I melted yet more duck fat (actually, the end of my supplies, but luckily I was replenishing them rapidly with the goose fat rendering on the stove) and, after parboiling some potatoes, added the potatoes, carrots, parsnips and onion to the duck fat, and left them in the oven to roast. At this time I also made a bitter salad of radicchio, shiitake mushrooms, tomatoes, capers and lots of lemon juice and vinegar. I figured we needed something to cut through the richness of the goose!

Next I set the goose breasts to cook sous-vide for about 40 minutes at 60ÂșC, and took the legs out of the confit. I finished both the legs and the breasts by searing them in a frying pan – in the case of the legs, this made them go super crispy on the outside.

Christmas 2012: Sous vide goose breast, confit goose leg, vegetables roasted in duck fat, radicchio salad

So to summarise, from one goose I got:

  • Rillettes
  • Sous vide goose breasts
  • Confit goose legs
  • A giant jar of goose fat
  • Delicious and rich goose stock, which I made from the offcuts of vegetables and the goose bones once the dinner was over

I really do like the taste of goose, and it was great to experience so many variations on that flavour in the same meal. While it’s probably not as impressive as presenting a roast goose to the table, it was much more interesting and I was very happy to be able to use the whole goose up so well.

Horrifying meal for Halloweeen (if you are Nero Wolfe) October 31, 2012

Posted by inspiredbywolfe in Game, Wolfe recipe.
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Readers, look away now. This post is absolutely shocking. I present to you: the horror that is Nero Wolfe’s Halloween dinner.

Well, horrifying if you’re Nero Wolfe, that is. Let me explain the true terror of this dish: We have lamb cooked with 10 (count them!) juniper berries, corn boiled in water, and perhaps worst of all – warm beer, not poured by Wolfe himself.

In case you are questioning why this meal is so shocking, let me explain. To start with, Nero Wolfe is very particular about the number of juniper berries used in the marinade for the lamb (confession: the original recipe is for venison, but I substituted lamb in this case). Any more than three, and they will impart far too much sweetness to the dish (The Doorbell Rang). Well, I went overboard, and added 10. The horror!

I made the marinade as per the recipe in the Nero Wolfe Cookbook – except with the addition of the 10 juniper berries. I left the meat to marinate and turned to the corn.

Readers of the Nero Wolfe books will know of his particular way of cooking corn – and his aversion to cooking it any other way. Corn plays a key role in the story Murder is Corny, and Wolfe explains his method of preparing it: “It must be nearly mature, but not quite, and it must be picked not more than three hours before it reaches me…Shucked and boiled in water, sweet corn is edible and nutritious; roasted in husk in the hottest possible oven for forty minutes, shucked at the table, and buttered and salted, nothing else, it is ambrosia…American women should themselves be boiled in water.”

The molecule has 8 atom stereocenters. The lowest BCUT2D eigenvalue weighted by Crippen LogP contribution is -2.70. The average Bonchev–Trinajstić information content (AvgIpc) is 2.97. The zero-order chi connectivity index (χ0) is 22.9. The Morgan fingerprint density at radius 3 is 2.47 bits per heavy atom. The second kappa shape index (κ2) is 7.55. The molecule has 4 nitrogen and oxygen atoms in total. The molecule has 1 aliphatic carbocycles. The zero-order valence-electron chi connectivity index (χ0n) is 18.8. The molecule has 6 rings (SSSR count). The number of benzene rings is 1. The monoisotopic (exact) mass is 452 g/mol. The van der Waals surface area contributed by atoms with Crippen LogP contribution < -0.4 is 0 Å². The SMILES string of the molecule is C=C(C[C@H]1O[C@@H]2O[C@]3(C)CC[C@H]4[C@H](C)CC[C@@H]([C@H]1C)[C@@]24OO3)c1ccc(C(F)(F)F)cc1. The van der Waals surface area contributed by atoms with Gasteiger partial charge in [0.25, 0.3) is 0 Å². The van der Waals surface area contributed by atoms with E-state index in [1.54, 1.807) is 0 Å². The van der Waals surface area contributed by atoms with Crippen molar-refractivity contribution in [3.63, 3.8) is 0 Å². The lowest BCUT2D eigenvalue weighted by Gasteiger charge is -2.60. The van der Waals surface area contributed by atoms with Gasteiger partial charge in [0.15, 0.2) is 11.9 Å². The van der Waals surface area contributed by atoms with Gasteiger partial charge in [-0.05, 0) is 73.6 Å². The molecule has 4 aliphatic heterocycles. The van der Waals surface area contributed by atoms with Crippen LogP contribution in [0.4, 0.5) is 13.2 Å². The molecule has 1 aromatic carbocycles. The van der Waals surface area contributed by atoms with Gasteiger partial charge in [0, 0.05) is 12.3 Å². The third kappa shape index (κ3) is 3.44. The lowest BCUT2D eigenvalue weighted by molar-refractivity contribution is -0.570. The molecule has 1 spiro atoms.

Well. I’m afraid I must join those legions of people who should be boiled in water – because that’s what I did to the corn. Worst still, the corn had not been picked less than three hours previously. Just horrifying!

I’d like to point out I’m not a total barbarian. I did make a sauce for the meat by straining the marinade, adding more spices and boiling it until it thickened. And I had plenty of butter and salt for the corn. It was very edible! Lucky I’m not Nero Wolfe…

Perhaps the worst insult to Wolfe’s sensibilities, however, is the addition of beer which he has not opened himself and has not been kept at correct temperature. It does not matter how good the beer is – if it has not been kept to Wolfe’s specifications and opened by him personally, it’s no good.

I know this post will be terrifying and even shocking for some people. I hope it scared you good and proper in time for Halloween, and that you devise your own spooky horrors for your own Halloween!

Rabbit terrine with pistachios July 8, 2012

Posted by inspiredbywolfe in Game.
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The weather around here has not been pleasant. Cold, miserable, raining – day after day. I decided that it was perfect terrine making weather and set about making this a reality. I didn’t really follow a recipe, but instead put my skills learnt last year during Charcutepalooza to use by developing my own recipe – otherwise known as making it up a I went along.

I decided to make a rabbit terrine – I am very fond of rabbit but sometimes get sick of slow cooking it so thought this would be another way to serve it. I’d also never made a rabbit terrine before so thought I’d branch out from the usual pork.

I started by taking the rabbit meat off the bones, which I saved and made into stock. I added some pork fat since the rabbit meat was so lean, and ground it together with salt, pepper and rosemary.